The current shale revolution at its current rate can turn the US into an energy superpower, according to Karen Moreau, executive director of the American Petroleum Institutes New York State Petroleum Council. Shale is leading the way in that front with increased horizontal oil drilling and natural gas production in several regions across the country.

Exports of natural gas from shale can greatly strengthen the US economy by the sale of liquefied natural gas, or LNG, to European and Asian markets where the price for such a product is 15 times higher than in the US. Despite the benefit to the US economy, anti oil drilling and gas extracting groups, along with politicians, are vowing to stop at nothing to block this production and sale claiming the benefits would be only to the oil and gas companies.


North American Shale Map

North American Shale Map

America has enough of the clean burning fuel to last over 100 years at current consumption rates as well as huge potentials for horizontal oil drilling. That supply is actually much greater due to untapped shale deposits in places like Pennsylvania and California. Seneca Resources Corporation, an exploration and production subsidiary of National Fuels Gas Co. has announced recent completion of six new Marcellus Shale wells located in Lycoming County Pa.  The wells were producing at an average rate of 17.8 million cubic feet per day. They are among 15 that are now feeding the company’s Trout Run Gathering System which flows to the Transcontinental Pipeline Company LLC.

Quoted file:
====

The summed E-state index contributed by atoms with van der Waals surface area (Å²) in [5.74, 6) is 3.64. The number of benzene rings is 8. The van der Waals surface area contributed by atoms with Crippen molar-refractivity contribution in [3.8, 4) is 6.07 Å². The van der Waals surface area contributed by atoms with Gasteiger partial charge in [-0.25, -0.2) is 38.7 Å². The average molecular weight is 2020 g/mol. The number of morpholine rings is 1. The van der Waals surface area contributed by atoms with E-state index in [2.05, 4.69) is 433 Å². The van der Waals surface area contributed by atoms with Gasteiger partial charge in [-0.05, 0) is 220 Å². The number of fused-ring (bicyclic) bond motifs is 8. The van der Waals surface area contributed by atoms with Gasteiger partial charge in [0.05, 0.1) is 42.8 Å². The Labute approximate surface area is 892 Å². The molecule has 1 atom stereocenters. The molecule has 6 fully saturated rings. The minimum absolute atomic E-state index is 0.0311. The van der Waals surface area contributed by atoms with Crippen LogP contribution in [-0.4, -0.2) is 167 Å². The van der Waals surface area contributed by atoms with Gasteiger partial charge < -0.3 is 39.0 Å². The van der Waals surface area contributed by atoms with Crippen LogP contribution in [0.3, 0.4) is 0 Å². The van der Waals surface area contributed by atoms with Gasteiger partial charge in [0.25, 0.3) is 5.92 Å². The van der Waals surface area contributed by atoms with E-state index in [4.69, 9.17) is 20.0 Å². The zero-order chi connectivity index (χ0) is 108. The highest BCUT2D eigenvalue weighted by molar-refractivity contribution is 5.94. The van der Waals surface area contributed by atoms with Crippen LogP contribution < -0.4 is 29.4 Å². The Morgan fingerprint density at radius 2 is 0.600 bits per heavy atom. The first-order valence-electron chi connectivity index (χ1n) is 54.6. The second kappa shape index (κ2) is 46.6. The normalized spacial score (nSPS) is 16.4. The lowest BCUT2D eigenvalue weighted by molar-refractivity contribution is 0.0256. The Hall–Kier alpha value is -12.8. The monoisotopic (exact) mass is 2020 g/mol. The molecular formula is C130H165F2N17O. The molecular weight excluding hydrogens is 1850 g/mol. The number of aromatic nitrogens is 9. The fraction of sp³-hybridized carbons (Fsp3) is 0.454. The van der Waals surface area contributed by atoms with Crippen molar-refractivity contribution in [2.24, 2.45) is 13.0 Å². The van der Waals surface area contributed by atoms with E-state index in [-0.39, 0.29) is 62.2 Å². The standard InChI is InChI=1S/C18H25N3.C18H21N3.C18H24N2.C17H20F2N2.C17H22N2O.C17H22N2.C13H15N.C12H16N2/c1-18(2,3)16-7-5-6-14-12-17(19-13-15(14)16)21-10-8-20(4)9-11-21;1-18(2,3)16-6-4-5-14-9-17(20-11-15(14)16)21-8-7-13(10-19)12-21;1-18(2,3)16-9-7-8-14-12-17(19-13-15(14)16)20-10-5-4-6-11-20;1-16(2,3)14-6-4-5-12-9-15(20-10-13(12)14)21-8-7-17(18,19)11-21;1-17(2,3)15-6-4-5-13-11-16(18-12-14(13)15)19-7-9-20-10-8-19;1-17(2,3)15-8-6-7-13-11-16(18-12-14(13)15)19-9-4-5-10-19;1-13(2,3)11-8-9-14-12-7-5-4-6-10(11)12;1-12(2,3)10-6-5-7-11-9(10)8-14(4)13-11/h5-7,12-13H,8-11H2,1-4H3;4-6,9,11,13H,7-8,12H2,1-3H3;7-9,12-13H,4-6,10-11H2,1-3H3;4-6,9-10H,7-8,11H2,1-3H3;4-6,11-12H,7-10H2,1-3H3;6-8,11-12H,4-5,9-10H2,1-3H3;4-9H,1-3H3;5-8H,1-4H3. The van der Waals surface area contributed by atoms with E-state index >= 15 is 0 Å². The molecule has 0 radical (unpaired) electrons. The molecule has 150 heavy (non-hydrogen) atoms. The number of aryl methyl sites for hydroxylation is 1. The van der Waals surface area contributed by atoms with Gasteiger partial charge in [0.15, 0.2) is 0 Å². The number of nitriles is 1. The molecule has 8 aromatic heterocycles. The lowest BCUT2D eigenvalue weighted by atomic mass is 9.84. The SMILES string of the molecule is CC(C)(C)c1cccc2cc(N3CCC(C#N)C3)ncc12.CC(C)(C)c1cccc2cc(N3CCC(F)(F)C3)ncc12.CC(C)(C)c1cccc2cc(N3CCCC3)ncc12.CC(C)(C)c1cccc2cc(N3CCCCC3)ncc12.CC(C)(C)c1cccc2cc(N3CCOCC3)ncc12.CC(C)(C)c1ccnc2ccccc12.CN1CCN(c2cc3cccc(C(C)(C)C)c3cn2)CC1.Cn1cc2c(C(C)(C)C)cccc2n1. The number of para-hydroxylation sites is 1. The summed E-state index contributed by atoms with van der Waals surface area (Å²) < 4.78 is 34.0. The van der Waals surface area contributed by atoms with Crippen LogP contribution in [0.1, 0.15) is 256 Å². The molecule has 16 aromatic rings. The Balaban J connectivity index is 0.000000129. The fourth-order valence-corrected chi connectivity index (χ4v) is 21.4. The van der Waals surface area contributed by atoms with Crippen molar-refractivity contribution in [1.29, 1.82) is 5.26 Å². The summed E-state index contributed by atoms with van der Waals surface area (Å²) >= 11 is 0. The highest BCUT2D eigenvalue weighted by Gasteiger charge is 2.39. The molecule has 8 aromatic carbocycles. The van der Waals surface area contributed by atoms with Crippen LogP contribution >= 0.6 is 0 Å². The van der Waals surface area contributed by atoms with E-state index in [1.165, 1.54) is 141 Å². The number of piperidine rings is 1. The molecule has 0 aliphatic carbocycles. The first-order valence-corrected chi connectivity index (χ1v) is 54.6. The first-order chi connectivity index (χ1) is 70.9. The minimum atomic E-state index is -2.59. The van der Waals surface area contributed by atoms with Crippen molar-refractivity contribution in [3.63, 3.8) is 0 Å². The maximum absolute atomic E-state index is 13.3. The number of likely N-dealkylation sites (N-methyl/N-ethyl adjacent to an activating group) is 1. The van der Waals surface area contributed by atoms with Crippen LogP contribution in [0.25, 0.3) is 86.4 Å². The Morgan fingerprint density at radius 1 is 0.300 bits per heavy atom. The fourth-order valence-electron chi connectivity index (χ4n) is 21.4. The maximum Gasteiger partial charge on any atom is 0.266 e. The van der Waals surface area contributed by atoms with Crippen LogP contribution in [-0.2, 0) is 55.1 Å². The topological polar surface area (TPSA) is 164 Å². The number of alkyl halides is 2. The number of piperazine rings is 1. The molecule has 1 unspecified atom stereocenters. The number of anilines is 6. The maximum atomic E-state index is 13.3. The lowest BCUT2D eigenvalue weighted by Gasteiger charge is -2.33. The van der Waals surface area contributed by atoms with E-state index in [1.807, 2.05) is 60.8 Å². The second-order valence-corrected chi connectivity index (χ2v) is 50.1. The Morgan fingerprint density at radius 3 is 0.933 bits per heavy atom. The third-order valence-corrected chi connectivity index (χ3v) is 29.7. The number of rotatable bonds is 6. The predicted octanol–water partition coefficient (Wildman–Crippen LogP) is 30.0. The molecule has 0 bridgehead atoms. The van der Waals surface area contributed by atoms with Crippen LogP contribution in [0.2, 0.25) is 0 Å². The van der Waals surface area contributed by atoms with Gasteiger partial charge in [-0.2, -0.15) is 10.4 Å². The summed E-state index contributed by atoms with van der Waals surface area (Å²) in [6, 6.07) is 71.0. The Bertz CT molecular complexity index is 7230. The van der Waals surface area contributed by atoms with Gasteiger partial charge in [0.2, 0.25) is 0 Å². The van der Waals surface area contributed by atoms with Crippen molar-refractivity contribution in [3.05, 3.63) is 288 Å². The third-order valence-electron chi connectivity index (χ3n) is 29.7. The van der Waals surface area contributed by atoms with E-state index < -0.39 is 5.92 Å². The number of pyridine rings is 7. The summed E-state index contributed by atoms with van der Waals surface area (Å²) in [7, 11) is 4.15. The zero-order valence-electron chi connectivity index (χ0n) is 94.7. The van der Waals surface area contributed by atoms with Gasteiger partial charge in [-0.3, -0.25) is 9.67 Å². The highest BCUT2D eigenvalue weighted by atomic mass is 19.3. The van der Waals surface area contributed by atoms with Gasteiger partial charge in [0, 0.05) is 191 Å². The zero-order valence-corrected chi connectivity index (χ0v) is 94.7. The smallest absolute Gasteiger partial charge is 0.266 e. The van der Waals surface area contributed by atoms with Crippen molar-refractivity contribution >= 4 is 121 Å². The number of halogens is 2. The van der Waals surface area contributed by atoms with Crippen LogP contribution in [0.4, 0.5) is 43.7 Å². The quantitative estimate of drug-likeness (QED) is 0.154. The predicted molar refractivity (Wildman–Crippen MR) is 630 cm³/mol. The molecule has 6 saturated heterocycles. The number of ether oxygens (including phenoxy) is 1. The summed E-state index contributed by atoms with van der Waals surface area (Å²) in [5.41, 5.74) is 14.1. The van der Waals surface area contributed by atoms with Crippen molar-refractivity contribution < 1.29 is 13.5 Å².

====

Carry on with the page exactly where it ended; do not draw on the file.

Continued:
The process of extracting natural gas from the huge reserves of Marcellus shale located throughout the Midwest and Northeast is called hydrofracking which is derived from the term hydraulic fracturing. The process which involves the injection of water and chemicals deep into the shale to extract natural gas has come under much scrutiny by environmental groups due to concerns of its effect on water quality. The State of New York has suspended the issuing of hydrofracking permits until studies are completed.

The future of America’s energy from natural gas extraction from shale is far from guaranteed. Oil & Gas Journal reports that oil & gas drilling in the US and Canada will slow down in pace in 2013. It is fact that the potential of natural gas produced from deposits of shale like the Utica in Ohio and the Marcellus in New York, Pennsylvania and West Virginia, if utilized to the fullest, could drastically change our status to energy independent. However, the demand for natural gas has not yet kept up with the supply, which is reflected by the current low prices.  Exporting the LNG to other countries would push up the price a few percentage points, but that would greatly benefit the industry and the US economy.